Life as a big-time prospect didn't exactly get off to a smooth start for Matt Boldy.

After the Wild drafted him 12th overall during the first round in 2019, Boldy's collegiate debut was underwhelming and the Massachusetts native wasn't invited to compete for the Americans at the IIHF World Junior Championship.

"USA Hockey made the decision, and I respect it," Boldy said. "But obviously some disappointment there."

But a year later, Boldy looks like a lock for the U.S. roster, which will be announced Sunday before the team departs for the World Juniors bubble in Edmonton where the action begins later this month.

He's poised to enter the tournament with a high profile after a tremendous kickoff to his sophomore season at Boston College.

"Just the confidence I have this year, it's a little bit more than last year and [I'm] more comfortable in the position," Boldy said earlier this week on a video call from the U.S. camp in Plymouth, Mich. "I think you can translate [that] to the tournament, definitely, and see what happens and hope for the best."

Before he presumably joins the U.S.'s pretournament camp, Boldy was on a roll in the NCAA.

He was among the top producers in the country with three goals and five assists through four games. After chipping in two goals and two assists last weekend to help Boston College improve to 4-0, the 19-year-old winger was named Hockey East's co-player of the week — this after also receiving player of the week honors the previous week.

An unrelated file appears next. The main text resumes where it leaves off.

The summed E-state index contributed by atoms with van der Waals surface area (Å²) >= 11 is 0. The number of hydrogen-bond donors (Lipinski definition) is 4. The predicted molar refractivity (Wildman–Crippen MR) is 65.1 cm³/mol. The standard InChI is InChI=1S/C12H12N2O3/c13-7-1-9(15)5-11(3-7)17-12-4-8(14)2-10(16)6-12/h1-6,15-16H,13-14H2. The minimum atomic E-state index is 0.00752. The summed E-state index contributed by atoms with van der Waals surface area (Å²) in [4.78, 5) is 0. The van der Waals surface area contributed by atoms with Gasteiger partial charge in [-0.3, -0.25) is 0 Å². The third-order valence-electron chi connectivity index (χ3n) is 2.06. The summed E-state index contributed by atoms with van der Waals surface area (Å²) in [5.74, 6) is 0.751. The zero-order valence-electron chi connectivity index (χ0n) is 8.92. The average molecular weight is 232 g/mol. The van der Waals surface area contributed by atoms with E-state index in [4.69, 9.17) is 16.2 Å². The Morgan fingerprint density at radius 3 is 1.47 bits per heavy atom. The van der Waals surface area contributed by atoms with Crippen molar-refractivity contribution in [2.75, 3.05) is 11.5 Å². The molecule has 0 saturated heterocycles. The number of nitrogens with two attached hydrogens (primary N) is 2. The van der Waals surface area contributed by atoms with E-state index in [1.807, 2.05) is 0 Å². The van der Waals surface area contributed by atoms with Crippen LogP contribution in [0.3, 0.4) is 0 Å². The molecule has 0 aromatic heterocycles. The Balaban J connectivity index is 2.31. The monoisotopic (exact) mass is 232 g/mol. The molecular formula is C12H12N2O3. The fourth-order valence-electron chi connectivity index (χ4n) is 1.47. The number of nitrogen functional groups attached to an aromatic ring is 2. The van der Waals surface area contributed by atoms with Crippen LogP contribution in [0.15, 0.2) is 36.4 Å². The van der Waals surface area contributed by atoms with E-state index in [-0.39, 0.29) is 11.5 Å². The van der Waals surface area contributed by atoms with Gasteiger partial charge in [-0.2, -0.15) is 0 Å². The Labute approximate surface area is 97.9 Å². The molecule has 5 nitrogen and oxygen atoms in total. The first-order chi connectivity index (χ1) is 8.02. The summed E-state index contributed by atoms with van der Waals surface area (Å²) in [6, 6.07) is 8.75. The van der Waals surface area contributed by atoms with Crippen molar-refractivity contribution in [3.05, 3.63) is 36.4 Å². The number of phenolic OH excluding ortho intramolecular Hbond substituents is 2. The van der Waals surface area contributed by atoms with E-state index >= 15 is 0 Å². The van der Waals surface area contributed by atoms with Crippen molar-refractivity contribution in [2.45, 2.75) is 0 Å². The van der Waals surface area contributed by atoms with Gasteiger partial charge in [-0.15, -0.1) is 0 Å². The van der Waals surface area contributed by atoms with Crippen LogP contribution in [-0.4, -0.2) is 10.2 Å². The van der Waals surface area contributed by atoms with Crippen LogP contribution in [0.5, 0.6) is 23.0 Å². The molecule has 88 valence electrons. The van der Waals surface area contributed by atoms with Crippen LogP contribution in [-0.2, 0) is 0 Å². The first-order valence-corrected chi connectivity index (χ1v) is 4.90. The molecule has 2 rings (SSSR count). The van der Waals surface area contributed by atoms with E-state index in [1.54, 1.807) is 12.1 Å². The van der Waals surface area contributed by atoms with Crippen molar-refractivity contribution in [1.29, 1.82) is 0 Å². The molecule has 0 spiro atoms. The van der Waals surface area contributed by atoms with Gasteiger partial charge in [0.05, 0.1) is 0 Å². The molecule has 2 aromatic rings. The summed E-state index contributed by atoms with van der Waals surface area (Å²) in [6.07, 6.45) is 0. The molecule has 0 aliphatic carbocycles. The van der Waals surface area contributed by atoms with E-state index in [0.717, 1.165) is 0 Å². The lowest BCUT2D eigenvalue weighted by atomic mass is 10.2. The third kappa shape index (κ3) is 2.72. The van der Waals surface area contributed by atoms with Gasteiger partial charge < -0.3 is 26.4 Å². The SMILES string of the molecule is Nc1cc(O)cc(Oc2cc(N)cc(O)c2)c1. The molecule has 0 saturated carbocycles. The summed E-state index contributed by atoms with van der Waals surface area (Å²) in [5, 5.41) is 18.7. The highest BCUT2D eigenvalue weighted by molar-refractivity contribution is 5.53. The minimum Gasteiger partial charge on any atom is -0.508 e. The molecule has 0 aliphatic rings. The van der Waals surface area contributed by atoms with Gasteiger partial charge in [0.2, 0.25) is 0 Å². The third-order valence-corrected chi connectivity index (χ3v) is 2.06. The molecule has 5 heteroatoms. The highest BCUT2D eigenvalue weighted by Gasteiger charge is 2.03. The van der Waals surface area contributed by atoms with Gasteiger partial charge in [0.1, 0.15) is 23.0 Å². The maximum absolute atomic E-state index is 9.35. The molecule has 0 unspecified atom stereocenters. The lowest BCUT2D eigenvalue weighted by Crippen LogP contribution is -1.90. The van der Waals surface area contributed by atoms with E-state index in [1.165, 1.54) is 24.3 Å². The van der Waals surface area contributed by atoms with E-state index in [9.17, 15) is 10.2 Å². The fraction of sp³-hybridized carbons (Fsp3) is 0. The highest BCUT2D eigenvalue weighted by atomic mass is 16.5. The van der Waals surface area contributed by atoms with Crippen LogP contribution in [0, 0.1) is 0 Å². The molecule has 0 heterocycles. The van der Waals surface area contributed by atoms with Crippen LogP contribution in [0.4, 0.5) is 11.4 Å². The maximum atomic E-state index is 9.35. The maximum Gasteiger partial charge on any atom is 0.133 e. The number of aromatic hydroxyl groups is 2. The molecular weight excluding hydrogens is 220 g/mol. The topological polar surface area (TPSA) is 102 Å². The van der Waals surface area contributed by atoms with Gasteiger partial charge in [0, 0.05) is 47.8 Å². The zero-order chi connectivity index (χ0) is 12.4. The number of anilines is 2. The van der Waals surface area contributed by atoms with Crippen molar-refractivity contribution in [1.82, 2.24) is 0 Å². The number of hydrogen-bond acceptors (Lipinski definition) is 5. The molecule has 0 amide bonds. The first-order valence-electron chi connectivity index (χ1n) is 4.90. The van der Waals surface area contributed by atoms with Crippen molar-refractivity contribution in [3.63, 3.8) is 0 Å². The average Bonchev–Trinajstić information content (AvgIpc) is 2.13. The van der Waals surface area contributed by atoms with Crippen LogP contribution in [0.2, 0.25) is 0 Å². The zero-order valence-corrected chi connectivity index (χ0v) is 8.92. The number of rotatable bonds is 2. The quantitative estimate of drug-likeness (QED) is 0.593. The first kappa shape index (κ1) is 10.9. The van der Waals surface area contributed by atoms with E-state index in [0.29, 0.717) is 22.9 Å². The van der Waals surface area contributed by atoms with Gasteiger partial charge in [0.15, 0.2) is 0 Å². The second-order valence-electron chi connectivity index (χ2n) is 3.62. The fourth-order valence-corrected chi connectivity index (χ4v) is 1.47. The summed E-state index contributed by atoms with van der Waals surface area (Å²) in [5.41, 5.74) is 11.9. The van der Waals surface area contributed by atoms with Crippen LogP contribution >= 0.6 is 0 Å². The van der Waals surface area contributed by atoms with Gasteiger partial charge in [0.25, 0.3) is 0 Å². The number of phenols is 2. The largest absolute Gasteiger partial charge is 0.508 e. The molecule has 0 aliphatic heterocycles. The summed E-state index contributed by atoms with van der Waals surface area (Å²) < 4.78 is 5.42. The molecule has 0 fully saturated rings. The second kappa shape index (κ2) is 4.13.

Already, his goal output has eclipsed what he accomplished in the first few months of his freshman season when he scored just two goals in his first 25 games. But Boldy was able to close out his inaugural campaign on the upswing.

His 23 points the last 2½ months of last season ranked third nationally among freshmen, and Boldy tallied seven goals and eight assists in his final nine games before college hockey was shut down by the coronavirus pandemic.

"I'm more confident in my game, in myself," the 6-2, 194-pound Boldy explained, "and I'm able to go out there and play a little bit more freely."

Boldy attributes that swell of confidence to the training he did during the longer-than-normal offseason during which he concentrated on playing faster.

A skill like that can no doubt accelerate his development at Boston College but also spur him to make a splash in a short tournament like the World Juniors, where Boldy could face off against a handful of other Wild prospects such as Marco Rossi (Austria), Adam Beckman (Canada) and Marat Khusnutdinov (Russia).

The action begins with preliminary rounds on Christmas Day.

"Being able to process the game a little bit faster, I think that's something I worked on this summer," Boldy said. "Just the quicker you can do things at the highest pace, the easier it's going to be when you get to the games. [I] did that a lot this summer. It's really helped."

And while this progress has brightened the spotlight on Boldy, capturing a gold medal with Team USA would make the World Juniors experience a success regardless of how he performed individually — an opportunity to represent his country that he previously missed out on.

"It kind of lit a fire under me," Boldy said about not being on the team last year, "and forced me to keep pushing and finding ways to be better, which I think obviously worked out well. Hopefully, I can make it this year and see what I can do."